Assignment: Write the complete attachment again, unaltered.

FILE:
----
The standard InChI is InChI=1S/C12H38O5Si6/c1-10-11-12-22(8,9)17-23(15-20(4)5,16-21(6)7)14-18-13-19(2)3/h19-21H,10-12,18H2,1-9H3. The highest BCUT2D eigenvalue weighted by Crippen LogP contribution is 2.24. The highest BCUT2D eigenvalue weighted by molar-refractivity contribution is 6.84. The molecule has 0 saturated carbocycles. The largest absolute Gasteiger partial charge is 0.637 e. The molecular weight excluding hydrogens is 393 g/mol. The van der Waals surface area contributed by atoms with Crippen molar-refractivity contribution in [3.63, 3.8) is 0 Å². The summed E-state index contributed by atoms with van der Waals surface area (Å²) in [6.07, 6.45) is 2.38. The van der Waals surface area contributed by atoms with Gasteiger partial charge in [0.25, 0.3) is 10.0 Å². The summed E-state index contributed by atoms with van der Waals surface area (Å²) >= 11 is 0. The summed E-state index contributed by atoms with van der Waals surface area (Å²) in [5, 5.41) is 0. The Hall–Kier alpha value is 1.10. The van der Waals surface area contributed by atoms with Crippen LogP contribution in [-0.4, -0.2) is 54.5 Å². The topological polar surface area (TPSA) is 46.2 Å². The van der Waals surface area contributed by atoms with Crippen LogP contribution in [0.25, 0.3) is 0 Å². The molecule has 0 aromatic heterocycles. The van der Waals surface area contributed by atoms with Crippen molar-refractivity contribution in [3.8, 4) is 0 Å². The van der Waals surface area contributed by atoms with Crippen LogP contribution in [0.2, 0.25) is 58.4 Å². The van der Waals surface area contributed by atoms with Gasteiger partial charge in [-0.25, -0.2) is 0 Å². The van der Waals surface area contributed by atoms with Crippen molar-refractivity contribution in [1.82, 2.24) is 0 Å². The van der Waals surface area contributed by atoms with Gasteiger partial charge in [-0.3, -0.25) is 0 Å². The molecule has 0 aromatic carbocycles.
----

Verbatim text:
The standard InChI is InChI=1S/C12H38O5Si6/c1-10-11-12-22(8,9)17-23(15-20(4)5,16-21(6)7)14-18-13-19(2)3/h19-21H,10-12,18H2,1-9H3. The highest BCUT2D eigenvalue weighted by Crippen LogP contribution is 2.24. The highest BCUT2D eigenvalue weighted by molar-refractivity contribution is 6.84. The molecule has 0 saturated carbocycles. The largest absolute Gasteiger partial charge is 0.637 e. The molecular weight excluding hydrogens is 393 g/mol. The van der Waals surface area contributed by atoms with Crippen molar-refractivity contribution in [3.63, 3.8) is 0 Å². The summed E-state index contributed by atoms with van der Waals surface area (Å²) in [6.07, 6.45) is 2.38. The van der Waals surface area contributed by atoms with Gasteiger partial charge in [0.25, 0.3) is 10.0 Å². The summed E-state index contributed by atoms with van der Waals surface area (Å²) >= 11 is 0. The summed E-state index contributed by atoms with van der Waals surface area (Å²) in [5, 5.41) is 0. The Hall–Kier alpha value is 1.10. The van der Waals surface area contributed by atoms with Crippen LogP contribution in [-0.4, -0.2) is 54.5 Å². The topological polar surface area (TPSA) is 46.2 Å². The van der Waals surface area contributed by atoms with Crippen LogP contribution in [0.25, 0.3) is 0 Å². The molecule has 0 aromatic heterocycles. The van der Waals surface area contributed by atoms with Crippen molar-refractivity contribution in [3.8, 4) is 0 Å². The van der Waals surface area contributed by atoms with Crippen LogP contribution in [0.2, 0.25) is 58.4 Å². The van der Waals surface area contributed by atoms with Gasteiger partial charge in [-0.25, -0.2) is 0 Å². The van der Waals surface area contributed by atoms with Crippen molar-refractivity contribution in [1.82, 2.24) is 0 Å². The van der Waals surface area contributed by atoms with Gasteiger partial charge in [-0.3, -0.25) is 0 Å². The molecule has 0 aromatic carbocycles.